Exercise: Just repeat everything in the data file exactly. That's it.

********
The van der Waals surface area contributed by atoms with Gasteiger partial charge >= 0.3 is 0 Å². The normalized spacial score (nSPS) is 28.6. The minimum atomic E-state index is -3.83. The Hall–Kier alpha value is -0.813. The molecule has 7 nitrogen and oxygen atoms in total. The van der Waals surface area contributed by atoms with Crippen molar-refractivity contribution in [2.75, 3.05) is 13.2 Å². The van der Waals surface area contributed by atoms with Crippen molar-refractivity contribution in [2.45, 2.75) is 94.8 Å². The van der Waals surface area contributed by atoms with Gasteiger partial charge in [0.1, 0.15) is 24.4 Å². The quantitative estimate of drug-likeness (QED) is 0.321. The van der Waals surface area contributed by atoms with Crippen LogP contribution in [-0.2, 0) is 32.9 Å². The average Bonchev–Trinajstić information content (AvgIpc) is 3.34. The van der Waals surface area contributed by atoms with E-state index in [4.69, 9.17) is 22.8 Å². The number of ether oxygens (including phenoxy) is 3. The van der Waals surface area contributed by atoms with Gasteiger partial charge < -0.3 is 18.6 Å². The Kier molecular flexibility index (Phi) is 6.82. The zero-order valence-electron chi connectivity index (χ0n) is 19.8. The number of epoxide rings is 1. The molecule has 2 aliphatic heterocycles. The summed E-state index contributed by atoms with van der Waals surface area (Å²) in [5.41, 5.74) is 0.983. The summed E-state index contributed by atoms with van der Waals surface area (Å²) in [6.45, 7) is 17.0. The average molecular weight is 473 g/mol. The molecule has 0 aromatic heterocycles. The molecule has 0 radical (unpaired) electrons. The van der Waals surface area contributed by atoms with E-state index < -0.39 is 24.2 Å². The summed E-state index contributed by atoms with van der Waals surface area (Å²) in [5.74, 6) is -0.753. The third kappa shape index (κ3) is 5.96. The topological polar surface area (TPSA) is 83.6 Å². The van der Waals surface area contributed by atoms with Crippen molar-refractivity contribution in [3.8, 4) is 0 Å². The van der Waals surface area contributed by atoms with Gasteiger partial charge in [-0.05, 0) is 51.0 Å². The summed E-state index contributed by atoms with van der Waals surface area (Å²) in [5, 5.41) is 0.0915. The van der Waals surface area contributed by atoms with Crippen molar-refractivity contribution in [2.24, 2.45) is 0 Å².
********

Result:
The van der Waals surface area contributed by atoms with Gasteiger partial charge >= 0.3 is 0 Å². The normalized spacial score (nSPS) is 28.6. The minimum atomic E-state index is -3.83. The Hall–Kier alpha value is -0.813. The molecule has 7 nitrogen and oxygen atoms in total. The van der Waals surface area contributed by atoms with Crippen molar-refractivity contribution in [2.75, 3.05) is 13.2 Å². The van der Waals surface area contributed by atoms with Crippen molar-refractivity contribution in [2.45, 2.75) is 94.8 Å². The van der Waals surface area contributed by atoms with Gasteiger partial charge in [0.1, 0.15) is 24.4 Å². The quantitative estimate of drug-likeness (QED) is 0.321. The van der Waals surface area contributed by atoms with Crippen LogP contribution in [-0.2, 0) is 32.9 Å². The average Bonchev–Trinajstić information content (AvgIpc) is 3.34. The van der Waals surface area contributed by atoms with E-state index in [4.69, 9.17) is 22.8 Å². The number of ether oxygens (including phenoxy) is 3. The van der Waals surface area contributed by atoms with Gasteiger partial charge < -0.3 is 18.6 Å². The Kier molecular flexibility index (Phi) is 6.82. The zero-order valence-electron chi connectivity index (χ0n) is 19.8. The number of epoxide rings is 1. The molecule has 2 aliphatic heterocycles. The summed E-state index contributed by atoms with van der Waals surface area (Å²) in [5.41, 5.74) is 0.983. The summed E-state index contributed by atoms with van der Waals surface area (Å²) in [6.45, 7) is 17.0. The average molecular weight is 473 g/mol. The molecule has 0 aromatic heterocycles. The molecule has 0 radical (unpaired) electrons. The van der Waals surface area contributed by atoms with E-state index < -0.39 is 24.2 Å². The summed E-state index contributed by atoms with van der Waals surface area (Å²) in [5.74, 6) is -0.753. The third kappa shape index (κ3) is 5.96. The topological polar surface area (TPSA) is 83.6 Å². The van der Waals surface area contributed by atoms with Crippen molar-refractivity contribution in [3.8, 4) is 0 Å². The van der Waals surface area contributed by atoms with Gasteiger partial charge in [-0.05, 0) is 51.0 Å². The summed E-state index contributed by atoms with van der Waals surface area (Å²) in [5, 5.41) is 0.0915. The van der Waals surface area contributed by atoms with Crippen molar-refractivity contribution in [2.24, 2.45) is 0 Å².